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8 Classic Progressive Metal Albums That Haven’t Aged A Day (Part 2)

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Continuing where Part 1 of our Classic Progressive Metal Albums That Haven’t Aged A Day left off, Part 2 embraces the 1990’s and the Progressive Metal albums from that decade that have stood the test of time remarkably well.

We admit, production values may date these albums but the music itself continues to enthral and attract new generations of fans eager to explore those bands who took Metal into uncharted territory. From the Progressive Death Metal of Pestilence to the concept histrionics of Ayreon, not one of these albums can be considered anything other than groundbreaking and still utterly relevant in 2015.

Savatage – Streets: A Rock Opera (1991)

Source // 1.bp.blogspot.com

Source // 1.bp.blogspot.com

The album cover may be hideously of it’s time (check out the preening machismo, low-cut attire and flowing locks) but the music found on Streets is anything but archaic.

A ‘Rock Opera’ is always going to sound dramatic, over the top and flamboyantly extravagant and it’s for exactly those reasons that Streets has barely aged a day. Taking a West End/Broadway approach to the concept album, the theatrics enhance the story, throwing the listener directly into the narrative of a lost soul attempting to find himself again in the seedy streets of New York City.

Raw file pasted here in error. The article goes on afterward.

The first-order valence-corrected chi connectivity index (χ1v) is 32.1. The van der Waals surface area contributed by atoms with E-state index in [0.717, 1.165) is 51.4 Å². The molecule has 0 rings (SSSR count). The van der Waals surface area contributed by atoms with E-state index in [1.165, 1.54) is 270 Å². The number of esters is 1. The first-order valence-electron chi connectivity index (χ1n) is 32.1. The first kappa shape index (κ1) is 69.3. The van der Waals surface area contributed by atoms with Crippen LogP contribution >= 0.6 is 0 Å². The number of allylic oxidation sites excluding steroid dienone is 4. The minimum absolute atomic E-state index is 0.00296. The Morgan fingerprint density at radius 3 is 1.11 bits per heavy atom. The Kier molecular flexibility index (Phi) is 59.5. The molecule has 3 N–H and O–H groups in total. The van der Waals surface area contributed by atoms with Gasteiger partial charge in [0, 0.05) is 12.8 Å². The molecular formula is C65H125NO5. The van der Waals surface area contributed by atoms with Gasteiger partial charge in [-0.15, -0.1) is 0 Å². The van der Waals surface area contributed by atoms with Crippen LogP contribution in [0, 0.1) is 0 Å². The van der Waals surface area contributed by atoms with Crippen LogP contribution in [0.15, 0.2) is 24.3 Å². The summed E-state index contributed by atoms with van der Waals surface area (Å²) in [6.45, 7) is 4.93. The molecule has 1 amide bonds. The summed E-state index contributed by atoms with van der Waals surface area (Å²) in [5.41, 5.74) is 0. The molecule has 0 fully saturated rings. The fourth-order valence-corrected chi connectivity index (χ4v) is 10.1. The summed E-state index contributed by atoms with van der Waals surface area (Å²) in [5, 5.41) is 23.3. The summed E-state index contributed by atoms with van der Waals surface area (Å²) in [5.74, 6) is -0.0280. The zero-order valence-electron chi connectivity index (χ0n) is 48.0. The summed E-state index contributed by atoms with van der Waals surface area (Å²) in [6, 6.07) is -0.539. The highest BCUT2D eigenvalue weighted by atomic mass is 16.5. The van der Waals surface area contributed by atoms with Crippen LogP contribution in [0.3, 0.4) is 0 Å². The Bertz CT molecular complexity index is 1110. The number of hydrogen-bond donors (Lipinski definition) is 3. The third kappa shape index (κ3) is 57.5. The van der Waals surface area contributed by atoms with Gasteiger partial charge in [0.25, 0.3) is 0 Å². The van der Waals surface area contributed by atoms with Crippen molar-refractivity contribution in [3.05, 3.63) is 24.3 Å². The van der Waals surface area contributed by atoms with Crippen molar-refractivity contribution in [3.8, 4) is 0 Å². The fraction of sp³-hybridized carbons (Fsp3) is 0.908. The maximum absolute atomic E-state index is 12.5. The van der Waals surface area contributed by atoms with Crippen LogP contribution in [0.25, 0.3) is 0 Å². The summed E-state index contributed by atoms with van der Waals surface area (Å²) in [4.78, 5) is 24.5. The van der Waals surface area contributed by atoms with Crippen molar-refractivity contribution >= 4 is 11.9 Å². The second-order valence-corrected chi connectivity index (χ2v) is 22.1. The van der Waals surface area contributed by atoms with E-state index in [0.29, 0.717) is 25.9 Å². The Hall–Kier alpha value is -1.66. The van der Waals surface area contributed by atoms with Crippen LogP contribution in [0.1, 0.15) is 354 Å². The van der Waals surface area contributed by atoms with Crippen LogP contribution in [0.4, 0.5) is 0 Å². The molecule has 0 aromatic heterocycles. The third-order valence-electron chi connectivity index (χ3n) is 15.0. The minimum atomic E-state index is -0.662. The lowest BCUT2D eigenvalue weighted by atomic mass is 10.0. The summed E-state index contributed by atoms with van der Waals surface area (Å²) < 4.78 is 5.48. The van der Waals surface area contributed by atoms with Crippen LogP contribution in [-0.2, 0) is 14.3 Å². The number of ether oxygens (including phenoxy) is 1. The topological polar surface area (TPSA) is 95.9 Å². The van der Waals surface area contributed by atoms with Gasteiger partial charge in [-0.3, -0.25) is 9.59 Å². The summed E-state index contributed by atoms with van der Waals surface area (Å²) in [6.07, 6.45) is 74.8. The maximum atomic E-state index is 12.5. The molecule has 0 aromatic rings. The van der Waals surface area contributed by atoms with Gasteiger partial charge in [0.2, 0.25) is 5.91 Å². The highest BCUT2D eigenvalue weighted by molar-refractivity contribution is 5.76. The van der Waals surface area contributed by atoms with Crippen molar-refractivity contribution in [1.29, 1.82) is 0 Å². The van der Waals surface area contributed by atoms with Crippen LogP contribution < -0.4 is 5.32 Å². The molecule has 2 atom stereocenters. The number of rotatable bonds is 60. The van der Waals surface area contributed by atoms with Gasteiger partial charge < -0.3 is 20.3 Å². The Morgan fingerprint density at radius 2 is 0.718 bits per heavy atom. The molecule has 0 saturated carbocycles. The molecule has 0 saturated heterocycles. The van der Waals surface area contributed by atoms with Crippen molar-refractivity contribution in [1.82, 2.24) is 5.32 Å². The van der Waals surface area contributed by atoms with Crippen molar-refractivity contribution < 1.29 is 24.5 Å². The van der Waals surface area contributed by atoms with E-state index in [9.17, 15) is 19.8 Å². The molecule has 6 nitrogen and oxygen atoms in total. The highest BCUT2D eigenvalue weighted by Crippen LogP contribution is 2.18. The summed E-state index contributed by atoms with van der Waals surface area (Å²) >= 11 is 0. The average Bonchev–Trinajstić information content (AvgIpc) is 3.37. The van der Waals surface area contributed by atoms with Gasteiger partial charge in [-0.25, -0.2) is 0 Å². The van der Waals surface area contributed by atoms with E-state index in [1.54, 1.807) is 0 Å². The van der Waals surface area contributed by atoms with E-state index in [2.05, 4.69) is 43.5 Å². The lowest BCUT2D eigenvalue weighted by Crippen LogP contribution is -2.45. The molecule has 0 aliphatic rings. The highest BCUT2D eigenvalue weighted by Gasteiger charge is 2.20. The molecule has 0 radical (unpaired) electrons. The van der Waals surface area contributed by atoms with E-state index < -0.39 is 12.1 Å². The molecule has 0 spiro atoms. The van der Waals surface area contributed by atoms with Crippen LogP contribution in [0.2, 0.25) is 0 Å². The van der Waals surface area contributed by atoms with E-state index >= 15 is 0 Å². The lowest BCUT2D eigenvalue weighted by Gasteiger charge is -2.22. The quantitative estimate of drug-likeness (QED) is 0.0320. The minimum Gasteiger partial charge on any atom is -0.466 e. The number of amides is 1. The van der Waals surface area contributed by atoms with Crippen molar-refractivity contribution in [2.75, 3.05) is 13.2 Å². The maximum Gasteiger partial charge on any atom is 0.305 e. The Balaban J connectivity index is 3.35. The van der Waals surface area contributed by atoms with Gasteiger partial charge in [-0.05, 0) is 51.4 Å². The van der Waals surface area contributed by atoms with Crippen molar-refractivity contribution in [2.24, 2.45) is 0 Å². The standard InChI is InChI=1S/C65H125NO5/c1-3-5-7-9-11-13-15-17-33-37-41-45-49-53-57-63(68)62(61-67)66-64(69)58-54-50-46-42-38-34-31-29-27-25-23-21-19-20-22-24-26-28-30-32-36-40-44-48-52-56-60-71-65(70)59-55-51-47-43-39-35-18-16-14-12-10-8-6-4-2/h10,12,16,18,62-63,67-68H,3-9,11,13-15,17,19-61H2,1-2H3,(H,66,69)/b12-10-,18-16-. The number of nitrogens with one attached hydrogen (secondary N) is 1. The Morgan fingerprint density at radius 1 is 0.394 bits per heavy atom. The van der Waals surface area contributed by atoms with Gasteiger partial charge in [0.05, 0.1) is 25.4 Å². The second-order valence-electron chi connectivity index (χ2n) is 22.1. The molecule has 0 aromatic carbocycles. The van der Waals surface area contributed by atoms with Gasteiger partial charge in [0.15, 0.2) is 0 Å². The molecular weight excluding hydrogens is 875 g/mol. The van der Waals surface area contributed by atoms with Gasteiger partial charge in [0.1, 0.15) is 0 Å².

Spilling over with epic balladry, streamlined rockers and symphonic grandeur, the impassioned delivery of Jon Oliva and the intricate guitar leads of Criss Oliva showcased a group of musicians at the height of their collaborative creativity. For a respected Power/Thrash Metal band to even contemplate a Rock Opera as ambitious and so stunningly realised as Streets bordered on madness but just listen to “Streets” and “Believe” if you need proof that this is one theatrical journey down darkened back-streets still worth taking.

About Chris Jennings (1318 Articles)
I love Heavy Metal. Always have. Always will. As editor of Worship Metal - a site dedicated to being as positive about Metal and its myriad of sub-genres as possible - my aim is to 'worship' Metal through honest reviews, current news and a wide variety of features; offering the same exposure to underground bands as we do to mainstream/well known acts. Our mantra; the bands are partners and we exist to serve the bands \m/

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